BAH: That does seem to be something that derby people can be a little divided over – the conflict between the athleticism and the showmanship (or, I dunno, showwomanship). It’s tricky, because on the one hand the ‘alternative’ image and the sex appeal is a big part of what draws people in, yet as you say the players absolutely deserve to be acknowledged as real athletes.

Daniel Armstrong: It’s the spectacle vs sport debate, and yes, it’s a thing in derby. We made a small nod to it in the film when our heroine is referred to as a Show Pony.

BAH: I found it interesting, then, that you chose not to overplay the sexuality of the derby girls. For instance, it’s mentioned in the commentary that you opted not to shoot the one scripted nude scene.

Daniel Armstrong: Yeah we did, but it was less a conscious decision and more a “gee, it’s really really cold here” decision. In the script that particular scene takes place in a different context, and it made less sense the way we ended up having to shoot it. Our location fell through and we were forced to improvise. It’s actually the only reason that beautiful Caddi is in the film – we were like “fuck, nowhere to shoot. How about they’re in a car and we do it at the train station near my joint?” “Okay, let’s do that – who do we know with a cool car?”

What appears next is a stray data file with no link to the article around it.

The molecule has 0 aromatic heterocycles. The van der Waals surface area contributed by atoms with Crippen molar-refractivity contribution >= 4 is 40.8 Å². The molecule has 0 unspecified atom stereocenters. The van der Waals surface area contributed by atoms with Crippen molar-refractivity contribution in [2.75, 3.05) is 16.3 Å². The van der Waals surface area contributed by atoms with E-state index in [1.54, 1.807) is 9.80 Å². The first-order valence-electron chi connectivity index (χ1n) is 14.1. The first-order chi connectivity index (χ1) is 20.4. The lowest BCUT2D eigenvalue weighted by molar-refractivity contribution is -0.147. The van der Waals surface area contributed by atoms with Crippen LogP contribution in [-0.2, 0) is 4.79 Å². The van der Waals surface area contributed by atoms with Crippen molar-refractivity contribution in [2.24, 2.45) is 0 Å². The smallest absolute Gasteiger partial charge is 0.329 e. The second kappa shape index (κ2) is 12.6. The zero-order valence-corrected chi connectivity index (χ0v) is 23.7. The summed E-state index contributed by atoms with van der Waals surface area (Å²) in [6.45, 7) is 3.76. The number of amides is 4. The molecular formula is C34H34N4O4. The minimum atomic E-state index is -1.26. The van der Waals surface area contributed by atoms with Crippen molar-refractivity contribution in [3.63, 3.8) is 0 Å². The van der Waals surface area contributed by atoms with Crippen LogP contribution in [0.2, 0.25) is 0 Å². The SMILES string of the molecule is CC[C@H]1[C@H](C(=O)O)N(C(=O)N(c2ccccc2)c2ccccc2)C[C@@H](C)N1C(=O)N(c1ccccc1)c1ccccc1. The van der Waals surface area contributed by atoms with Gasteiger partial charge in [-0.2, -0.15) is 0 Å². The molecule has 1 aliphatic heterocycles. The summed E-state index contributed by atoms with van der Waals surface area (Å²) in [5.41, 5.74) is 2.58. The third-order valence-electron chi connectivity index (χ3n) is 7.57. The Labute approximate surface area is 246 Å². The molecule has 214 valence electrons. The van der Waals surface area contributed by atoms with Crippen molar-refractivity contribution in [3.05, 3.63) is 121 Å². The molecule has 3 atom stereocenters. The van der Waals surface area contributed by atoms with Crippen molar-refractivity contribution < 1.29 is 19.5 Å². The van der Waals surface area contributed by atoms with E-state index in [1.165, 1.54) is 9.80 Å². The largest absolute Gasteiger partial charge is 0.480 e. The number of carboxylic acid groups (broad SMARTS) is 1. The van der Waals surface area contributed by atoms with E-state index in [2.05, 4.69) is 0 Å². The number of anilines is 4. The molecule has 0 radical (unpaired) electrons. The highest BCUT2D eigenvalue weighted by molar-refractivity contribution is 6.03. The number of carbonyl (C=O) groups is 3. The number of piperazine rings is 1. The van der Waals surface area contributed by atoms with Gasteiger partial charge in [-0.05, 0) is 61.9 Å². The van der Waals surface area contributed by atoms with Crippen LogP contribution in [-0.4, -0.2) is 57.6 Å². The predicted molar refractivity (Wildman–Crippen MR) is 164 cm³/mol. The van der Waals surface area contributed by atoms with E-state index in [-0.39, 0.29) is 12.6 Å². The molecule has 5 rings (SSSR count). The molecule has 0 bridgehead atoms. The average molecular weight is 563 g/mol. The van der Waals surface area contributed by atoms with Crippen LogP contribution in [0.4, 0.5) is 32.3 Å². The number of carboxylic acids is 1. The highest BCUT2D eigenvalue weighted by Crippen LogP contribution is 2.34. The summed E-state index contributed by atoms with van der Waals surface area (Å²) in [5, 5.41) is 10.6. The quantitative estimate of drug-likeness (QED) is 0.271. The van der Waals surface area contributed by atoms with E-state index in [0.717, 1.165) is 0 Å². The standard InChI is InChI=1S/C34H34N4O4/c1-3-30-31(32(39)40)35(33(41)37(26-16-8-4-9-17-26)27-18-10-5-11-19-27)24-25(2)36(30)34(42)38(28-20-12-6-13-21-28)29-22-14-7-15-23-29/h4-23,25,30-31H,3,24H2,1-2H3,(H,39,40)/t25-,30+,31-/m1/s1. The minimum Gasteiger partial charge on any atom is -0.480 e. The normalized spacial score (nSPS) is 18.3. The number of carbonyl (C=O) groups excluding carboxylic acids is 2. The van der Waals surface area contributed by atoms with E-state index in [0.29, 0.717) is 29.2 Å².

On playing up the sexuality of the derby girls – I guess that just never made sense. They’re our heroes, y’know, so they had to be cool characters, and there’s never really a situation that demands they be sexy or anything like that. I mean, they are all sexy but that’s just them. Also, they were all real derby girls, I figured it was best they bring that rather than some imagined thing. We made an effort with the bout scenes to do it legit, by the rules and such. Although the rules have changed three times since we shot. So we’re retro.

BAH: Well, most of the derby girls I know were largely very happy with how the sport and the subculture as a whole was represented in the film – not that there are too many movies out there on the subject. Did you see any of the other derby movies before or during shooting? Kansas City Bomber, Unholy Rollers? I assume Whip It was out around the time you got started shooting.